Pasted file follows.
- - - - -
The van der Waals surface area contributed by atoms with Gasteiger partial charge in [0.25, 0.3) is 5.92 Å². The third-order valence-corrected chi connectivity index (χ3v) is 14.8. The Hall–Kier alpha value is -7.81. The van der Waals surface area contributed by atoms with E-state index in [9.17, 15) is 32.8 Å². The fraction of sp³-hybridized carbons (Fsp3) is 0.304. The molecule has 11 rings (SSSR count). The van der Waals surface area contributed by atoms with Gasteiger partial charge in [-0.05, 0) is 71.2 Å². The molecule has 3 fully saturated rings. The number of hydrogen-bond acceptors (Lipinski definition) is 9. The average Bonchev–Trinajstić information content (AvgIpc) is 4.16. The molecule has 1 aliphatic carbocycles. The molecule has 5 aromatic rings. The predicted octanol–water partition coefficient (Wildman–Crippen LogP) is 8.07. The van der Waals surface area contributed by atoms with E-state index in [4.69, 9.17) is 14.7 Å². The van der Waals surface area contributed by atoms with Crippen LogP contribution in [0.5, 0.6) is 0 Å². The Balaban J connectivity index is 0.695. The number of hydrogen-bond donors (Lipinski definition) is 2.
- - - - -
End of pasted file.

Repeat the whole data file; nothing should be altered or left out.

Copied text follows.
The van der Waals surface area contributed by atoms with Gasteiger partial charge in [0.25, 0.3) is 5.92 Å². The third-order valence-corrected chi connectivity index (χ3v) is 14.8. The Hall–Kier alpha value is -7.81. The van der Waals surface area contributed by atoms with E-state index in [9.17, 15) is 32.8 Å². The fraction of sp³-hybridized carbons (Fsp3) is 0.304. The molecule has 11 rings (SSSR count). The van der Waals surface area contributed by atoms with Gasteiger partial charge in [-0.05, 0) is 71.2 Å². The molecule has 3 fully saturated rings. The number of hydrogen-bond acceptors (Lipinski definition) is 9. The average Bonchev–Trinajstić information content (AvgIpc) is 4.16. The molecule has 1 aliphatic carbocycles. The molecule has 5 aromatic rings. The predicted octanol–water partition coefficient (Wildman–Crippen LogP) is 8.07. The van der Waals surface area contributed by atoms with E-state index in [4.69, 9.17) is 14.7 Å². The van der Waals surface area contributed by atoms with Crippen LogP contribution in [0.5, 0.6) is 0 Å². The Balaban J connectivity index is 0.695. The number of hydrogen-bond donors (Lipinski definition) is 2.